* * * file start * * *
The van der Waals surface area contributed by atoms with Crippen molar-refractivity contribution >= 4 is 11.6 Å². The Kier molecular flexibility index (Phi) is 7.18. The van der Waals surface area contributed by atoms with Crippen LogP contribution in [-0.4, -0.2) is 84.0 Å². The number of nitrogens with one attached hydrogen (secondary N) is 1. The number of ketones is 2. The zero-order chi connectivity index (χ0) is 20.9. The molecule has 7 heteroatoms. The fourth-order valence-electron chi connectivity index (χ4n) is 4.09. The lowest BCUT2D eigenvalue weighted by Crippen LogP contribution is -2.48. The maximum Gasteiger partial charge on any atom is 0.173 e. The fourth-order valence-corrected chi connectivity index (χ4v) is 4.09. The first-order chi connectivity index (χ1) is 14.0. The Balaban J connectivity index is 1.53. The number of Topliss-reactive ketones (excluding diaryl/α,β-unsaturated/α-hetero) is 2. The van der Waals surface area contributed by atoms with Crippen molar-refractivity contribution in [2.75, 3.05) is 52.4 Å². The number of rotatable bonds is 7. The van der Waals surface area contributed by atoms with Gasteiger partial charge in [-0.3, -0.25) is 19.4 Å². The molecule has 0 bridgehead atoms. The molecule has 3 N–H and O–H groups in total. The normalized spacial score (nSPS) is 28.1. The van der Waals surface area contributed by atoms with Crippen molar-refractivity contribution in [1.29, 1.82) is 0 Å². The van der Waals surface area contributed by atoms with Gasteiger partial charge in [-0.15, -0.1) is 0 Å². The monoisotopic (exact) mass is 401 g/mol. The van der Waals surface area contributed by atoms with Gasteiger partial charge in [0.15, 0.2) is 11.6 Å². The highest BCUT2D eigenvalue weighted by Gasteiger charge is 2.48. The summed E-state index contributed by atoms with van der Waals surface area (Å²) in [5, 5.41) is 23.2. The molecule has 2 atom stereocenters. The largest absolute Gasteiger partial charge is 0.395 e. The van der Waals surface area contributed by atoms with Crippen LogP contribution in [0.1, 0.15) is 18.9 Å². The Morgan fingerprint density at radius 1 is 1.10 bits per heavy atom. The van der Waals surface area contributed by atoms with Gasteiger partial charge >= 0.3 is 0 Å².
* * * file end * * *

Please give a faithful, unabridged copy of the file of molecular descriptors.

The van der Waals surface area contributed by atoms with Crippen molar-refractivity contribution >= 4 is 11.6 Å². The Kier molecular flexibility index (Phi) is 7.18. The van der Waals surface area contributed by atoms with Crippen LogP contribution in [-0.4, -0.2) is 84.0 Å². The number of nitrogens with one attached hydrogen (secondary N) is 1. The number of ketones is 2. The zero-order chi connectivity index (χ0) is 20.9. The molecule has 7 heteroatoms. The fourth-order valence-electron chi connectivity index (χ4n) is 4.09. The lowest BCUT2D eigenvalue weighted by Crippen LogP contribution is -2.48. The maximum Gasteiger partial charge on any atom is 0.173 e. The fourth-order valence-corrected chi connectivity index (χ4v) is 4.09. The first-order chi connectivity index (χ1) is 14.0. The Balaban J connectivity index is 1.53. The number of Topliss-reactive ketones (excluding diaryl/α,β-unsaturated/α-hetero) is 2. The van der Waals surface area contributed by atoms with Crippen molar-refractivity contribution in [2.75, 3.05) is 52.4 Å². The number of rotatable bonds is 7. The van der Waals surface area contributed by atoms with Gasteiger partial charge in [-0.3, -0.25) is 19.4 Å². The molecule has 0 bridgehead atoms. The molecule has 3 N–H and O–H groups in total. The normalized spacial score (nSPS) is 28.1. The van der Waals surface area contributed by atoms with Crippen molar-refractivity contribution in [1.29, 1.82) is 0 Å². The van der Waals surface area contributed by atoms with Gasteiger partial charge in [-0.15, -0.1) is 0 Å². The monoisotopic (exact) mass is 401 g/mol. The van der Waals surface area contributed by atoms with Gasteiger partial charge in [0.15, 0.2) is 11.6 Å². The highest BCUT2D eigenvalue weighted by Gasteiger charge is 2.48. The summed E-state index contributed by atoms with van der Waals surface area (Å²) in [5, 5.41) is 23.2. The molecule has 2 atom stereocenters. The largest absolute Gasteiger partial charge is 0.395 e. The van der Waals surface area contributed by atoms with Crippen LogP contribution in [0.1, 0.15) is 18.9 Å². The Morgan fingerprint density at radius 1 is 1.10 bits per heavy atom. The van der Waals surface area contributed by atoms with Gasteiger partial charge >= 0.3 is 0 Å².